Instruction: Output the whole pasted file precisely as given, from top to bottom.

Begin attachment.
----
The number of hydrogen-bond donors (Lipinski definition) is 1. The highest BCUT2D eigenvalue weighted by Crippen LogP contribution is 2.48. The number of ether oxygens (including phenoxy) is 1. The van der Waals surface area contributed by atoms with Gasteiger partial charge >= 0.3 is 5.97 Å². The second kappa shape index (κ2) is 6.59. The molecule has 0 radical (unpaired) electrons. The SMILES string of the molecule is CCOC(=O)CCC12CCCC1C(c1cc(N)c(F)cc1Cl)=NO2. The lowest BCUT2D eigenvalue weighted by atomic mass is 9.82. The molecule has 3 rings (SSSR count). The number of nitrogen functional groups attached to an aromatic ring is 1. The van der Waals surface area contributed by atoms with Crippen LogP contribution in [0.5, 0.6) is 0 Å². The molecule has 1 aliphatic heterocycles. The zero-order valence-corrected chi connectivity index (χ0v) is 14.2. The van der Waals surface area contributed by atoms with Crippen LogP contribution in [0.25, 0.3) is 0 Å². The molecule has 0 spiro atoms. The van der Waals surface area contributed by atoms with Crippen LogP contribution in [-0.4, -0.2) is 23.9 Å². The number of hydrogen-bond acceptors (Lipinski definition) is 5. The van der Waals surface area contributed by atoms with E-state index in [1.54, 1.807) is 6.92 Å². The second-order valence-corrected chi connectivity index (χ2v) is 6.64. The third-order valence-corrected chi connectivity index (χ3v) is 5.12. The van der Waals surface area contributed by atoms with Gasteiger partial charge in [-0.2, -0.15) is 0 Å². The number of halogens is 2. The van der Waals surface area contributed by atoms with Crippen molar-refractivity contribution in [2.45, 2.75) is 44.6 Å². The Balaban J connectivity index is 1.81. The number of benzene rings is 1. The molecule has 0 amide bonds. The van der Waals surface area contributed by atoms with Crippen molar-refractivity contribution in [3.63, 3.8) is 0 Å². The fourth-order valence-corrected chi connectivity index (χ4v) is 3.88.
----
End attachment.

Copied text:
The number of hydrogen-bond donors (Lipinski definition) is 1. The highest BCUT2D eigenvalue weighted by Crippen LogP contribution is 2.48. The number of ether oxygens (including phenoxy) is 1. The van der Waals surface area contributed by atoms with Gasteiger partial charge >= 0.3 is 5.97 Å². The second kappa shape index (κ2) is 6.59. The molecule has 0 radical (unpaired) electrons. The SMILES string of the molecule is CCOC(=O)CCC12CCCC1C(c1cc(N)c(F)cc1Cl)=NO2. The lowest BCUT2D eigenvalue weighted by atomic mass is 9.82. The molecule has 3 rings (SSSR count). The number of nitrogen functional groups attached to an aromatic ring is 1. The van der Waals surface area contributed by atoms with Crippen LogP contribution in [0.5, 0.6) is 0 Å². The molecule has 1 aliphatic heterocycles. The zero-order valence-corrected chi connectivity index (χ0v) is 14.2. The van der Waals surface area contributed by atoms with Crippen LogP contribution in [0.25, 0.3) is 0 Å². The molecule has 0 spiro atoms. The van der Waals surface area contributed by atoms with Crippen LogP contribution in [-0.4, -0.2) is 23.9 Å². The number of hydrogen-bond acceptors (Lipinski definition) is 5. The van der Waals surface area contributed by atoms with E-state index in [1.54, 1.807) is 6.92 Å². The second-order valence-corrected chi connectivity index (χ2v) is 6.64. The third-order valence-corrected chi connectivity index (χ3v) is 5.12. The van der Waals surface area contributed by atoms with Gasteiger partial charge in [-0.2, -0.15) is 0 Å². The number of halogens is 2. The van der Waals surface area contributed by atoms with Crippen molar-refractivity contribution in [2.45, 2.75) is 44.6 Å². The Balaban J connectivity index is 1.81. The number of benzene rings is 1. The molecule has 0 amide bonds. The van der Waals surface area contributed by atoms with Crippen molar-refractivity contribution in [3.63, 3.8) is 0 Å². The fourth-order valence-corrected chi connectivity index (χ4v) is 3.88.